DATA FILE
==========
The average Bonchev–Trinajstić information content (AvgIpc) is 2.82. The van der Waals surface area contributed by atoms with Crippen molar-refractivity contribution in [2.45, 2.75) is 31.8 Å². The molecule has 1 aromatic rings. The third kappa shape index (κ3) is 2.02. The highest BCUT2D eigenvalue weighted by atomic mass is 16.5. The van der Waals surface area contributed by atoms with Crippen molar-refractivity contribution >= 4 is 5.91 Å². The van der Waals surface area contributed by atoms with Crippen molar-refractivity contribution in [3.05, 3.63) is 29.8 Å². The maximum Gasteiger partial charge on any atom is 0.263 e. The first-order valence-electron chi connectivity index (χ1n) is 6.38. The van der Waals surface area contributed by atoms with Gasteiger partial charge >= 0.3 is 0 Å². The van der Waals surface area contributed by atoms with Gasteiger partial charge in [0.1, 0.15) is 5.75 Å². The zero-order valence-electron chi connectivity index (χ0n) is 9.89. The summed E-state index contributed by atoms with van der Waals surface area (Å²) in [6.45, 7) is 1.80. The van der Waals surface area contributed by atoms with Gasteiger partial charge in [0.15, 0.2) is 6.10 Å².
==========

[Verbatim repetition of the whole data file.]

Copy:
The average Bonchev–Trinajstić information content (AvgIpc) is 2.82. The van der Waals surface area contributed by atoms with Crippen molar-refractivity contribution in [2.45, 2.75) is 31.8 Å². The molecule has 1 aromatic rings. The third kappa shape index (κ3) is 2.02. The highest BCUT2D eigenvalue weighted by atomic mass is 16.5. The van der Waals surface area contributed by atoms with Crippen molar-refractivity contribution >= 4 is 5.91 Å². The van der Waals surface area contributed by atoms with Crippen molar-refractivity contribution in [3.05, 3.63) is 29.8 Å². The maximum Gasteiger partial charge on any atom is 0.263 e. The first-order valence-electron chi connectivity index (χ1n) is 6.38. The van der Waals surface area contributed by atoms with Gasteiger partial charge >= 0.3 is 0 Å². The van der Waals surface area contributed by atoms with Gasteiger partial charge in [0.1, 0.15) is 5.75 Å². The zero-order valence-electron chi connectivity index (χ0n) is 9.89. The summed E-state index contributed by atoms with van der Waals surface area (Å²) in [6.45, 7) is 1.80. The van der Waals surface area contributed by atoms with Gasteiger partial charge in [0.15, 0.2) is 6.10 Å².